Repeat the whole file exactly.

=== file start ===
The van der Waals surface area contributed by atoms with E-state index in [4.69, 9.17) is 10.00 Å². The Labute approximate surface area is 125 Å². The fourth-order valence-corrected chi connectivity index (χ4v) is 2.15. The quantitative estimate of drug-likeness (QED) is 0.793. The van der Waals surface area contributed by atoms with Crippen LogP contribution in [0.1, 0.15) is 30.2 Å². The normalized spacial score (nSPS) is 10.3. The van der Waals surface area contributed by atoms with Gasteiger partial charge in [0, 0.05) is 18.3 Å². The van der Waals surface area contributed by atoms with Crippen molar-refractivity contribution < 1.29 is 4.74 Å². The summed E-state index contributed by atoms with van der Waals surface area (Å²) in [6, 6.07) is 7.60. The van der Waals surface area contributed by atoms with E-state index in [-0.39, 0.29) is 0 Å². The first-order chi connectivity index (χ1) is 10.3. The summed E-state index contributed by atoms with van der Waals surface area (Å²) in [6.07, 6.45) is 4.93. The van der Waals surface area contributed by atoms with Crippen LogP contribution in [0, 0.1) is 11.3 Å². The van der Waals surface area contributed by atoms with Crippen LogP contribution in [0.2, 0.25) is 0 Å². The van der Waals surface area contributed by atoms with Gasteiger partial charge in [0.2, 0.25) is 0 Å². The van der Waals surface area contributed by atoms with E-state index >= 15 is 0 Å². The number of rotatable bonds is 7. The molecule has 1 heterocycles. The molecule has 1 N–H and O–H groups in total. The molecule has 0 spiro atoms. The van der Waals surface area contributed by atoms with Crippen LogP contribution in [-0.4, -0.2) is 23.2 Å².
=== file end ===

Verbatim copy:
The van der Waals surface area contributed by atoms with E-state index in [4.69, 9.17) is 10.00 Å². The Labute approximate surface area is 125 Å². The fourth-order valence-corrected chi connectivity index (χ4v) is 2.15. The quantitative estimate of drug-likeness (QED) is 0.793. The van der Waals surface area contributed by atoms with Crippen LogP contribution in [0.1, 0.15) is 30.2 Å². The normalized spacial score (nSPS) is 10.3. The van der Waals surface area contributed by atoms with Gasteiger partial charge in [0, 0.05) is 18.3 Å². The van der Waals surface area contributed by atoms with Crippen molar-refractivity contribution < 1.29 is 4.74 Å². The summed E-state index contributed by atoms with van der Waals surface area (Å²) in [6, 6.07) is 7.60. The van der Waals surface area contributed by atoms with E-state index in [-0.39, 0.29) is 0 Å². The first-order chi connectivity index (χ1) is 10.3. The summed E-state index contributed by atoms with van der Waals surface area (Å²) in [6.07, 6.45) is 4.93. The van der Waals surface area contributed by atoms with Crippen LogP contribution in [0, 0.1) is 11.3 Å². The van der Waals surface area contributed by atoms with Crippen LogP contribution in [0.2, 0.25) is 0 Å². The van der Waals surface area contributed by atoms with Gasteiger partial charge in [0.2, 0.25) is 0 Å². The van der Waals surface area contributed by atoms with E-state index >= 15 is 0 Å². The number of rotatable bonds is 7. The molecule has 1 heterocycles. The molecule has 1 N–H and O–H groups in total. The molecule has 0 spiro atoms. The van der Waals surface area contributed by atoms with Crippen LogP contribution in [-0.4, -0.2) is 23.2 Å².